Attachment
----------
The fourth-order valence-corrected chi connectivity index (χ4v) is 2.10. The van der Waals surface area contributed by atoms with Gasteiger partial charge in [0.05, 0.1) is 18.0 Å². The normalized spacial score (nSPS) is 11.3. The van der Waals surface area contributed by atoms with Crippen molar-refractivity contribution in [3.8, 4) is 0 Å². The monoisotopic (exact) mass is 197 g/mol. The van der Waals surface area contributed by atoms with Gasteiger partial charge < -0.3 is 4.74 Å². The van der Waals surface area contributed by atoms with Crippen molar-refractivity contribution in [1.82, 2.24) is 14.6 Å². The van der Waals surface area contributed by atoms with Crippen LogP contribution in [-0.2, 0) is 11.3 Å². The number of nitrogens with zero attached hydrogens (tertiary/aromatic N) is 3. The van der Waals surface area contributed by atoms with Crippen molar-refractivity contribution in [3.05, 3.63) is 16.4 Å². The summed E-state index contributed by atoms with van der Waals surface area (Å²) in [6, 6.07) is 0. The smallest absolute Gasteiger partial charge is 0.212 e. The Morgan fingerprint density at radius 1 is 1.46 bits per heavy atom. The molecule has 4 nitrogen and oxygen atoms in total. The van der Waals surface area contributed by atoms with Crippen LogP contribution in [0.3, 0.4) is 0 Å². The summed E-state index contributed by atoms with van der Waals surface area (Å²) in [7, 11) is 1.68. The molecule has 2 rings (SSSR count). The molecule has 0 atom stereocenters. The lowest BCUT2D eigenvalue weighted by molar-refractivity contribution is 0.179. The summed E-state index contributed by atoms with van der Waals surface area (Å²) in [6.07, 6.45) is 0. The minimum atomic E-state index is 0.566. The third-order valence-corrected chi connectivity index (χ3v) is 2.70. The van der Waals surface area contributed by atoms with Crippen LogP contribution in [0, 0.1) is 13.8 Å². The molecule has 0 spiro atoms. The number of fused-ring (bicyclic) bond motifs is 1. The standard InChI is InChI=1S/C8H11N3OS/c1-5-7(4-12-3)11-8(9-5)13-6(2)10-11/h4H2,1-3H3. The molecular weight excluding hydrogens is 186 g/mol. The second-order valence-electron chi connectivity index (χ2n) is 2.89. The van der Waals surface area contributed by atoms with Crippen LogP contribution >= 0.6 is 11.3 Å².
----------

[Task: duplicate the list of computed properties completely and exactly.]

The fourth-order valence-corrected chi connectivity index (χ4v) is 2.10. The van der Waals surface area contributed by atoms with Gasteiger partial charge in [0.05, 0.1) is 18.0 Å². The normalized spacial score (nSPS) is 11.3. The van der Waals surface area contributed by atoms with Crippen molar-refractivity contribution in [3.8, 4) is 0 Å². The monoisotopic (exact) mass is 197 g/mol. The van der Waals surface area contributed by atoms with Gasteiger partial charge < -0.3 is 4.74 Å². The van der Waals surface area contributed by atoms with Crippen molar-refractivity contribution in [1.82, 2.24) is 14.6 Å². The van der Waals surface area contributed by atoms with Crippen LogP contribution in [-0.2, 0) is 11.3 Å². The number of nitrogens with zero attached hydrogens (tertiary/aromatic N) is 3. The van der Waals surface area contributed by atoms with Crippen molar-refractivity contribution in [3.05, 3.63) is 16.4 Å². The summed E-state index contributed by atoms with van der Waals surface area (Å²) in [6, 6.07) is 0. The smallest absolute Gasteiger partial charge is 0.212 e. The Morgan fingerprint density at radius 1 is 1.46 bits per heavy atom. The molecule has 4 nitrogen and oxygen atoms in total. The van der Waals surface area contributed by atoms with Crippen LogP contribution in [0.3, 0.4) is 0 Å². The summed E-state index contributed by atoms with van der Waals surface area (Å²) in [7, 11) is 1.68. The molecule has 2 rings (SSSR count). The molecule has 0 atom stereocenters. The lowest BCUT2D eigenvalue weighted by molar-refractivity contribution is 0.179. The summed E-state index contributed by atoms with van der Waals surface area (Å²) in [6.07, 6.45) is 0. The minimum atomic E-state index is 0.566. The third-order valence-corrected chi connectivity index (χ3v) is 2.70. The van der Waals surface area contributed by atoms with Crippen LogP contribution in [0, 0.1) is 13.8 Å². The molecule has 0 spiro atoms. The number of fused-ring (bicyclic) bond motifs is 1. The standard InChI is InChI=1S/C8H11N3OS/c1-5-7(4-12-3)11-8(9-5)13-6(2)10-11/h4H2,1-3H3. The molecular weight excluding hydrogens is 186 g/mol. The second-order valence-electron chi connectivity index (χ2n) is 2.89. The van der Waals surface area contributed by atoms with Crippen LogP contribution >= 0.6 is 11.3 Å².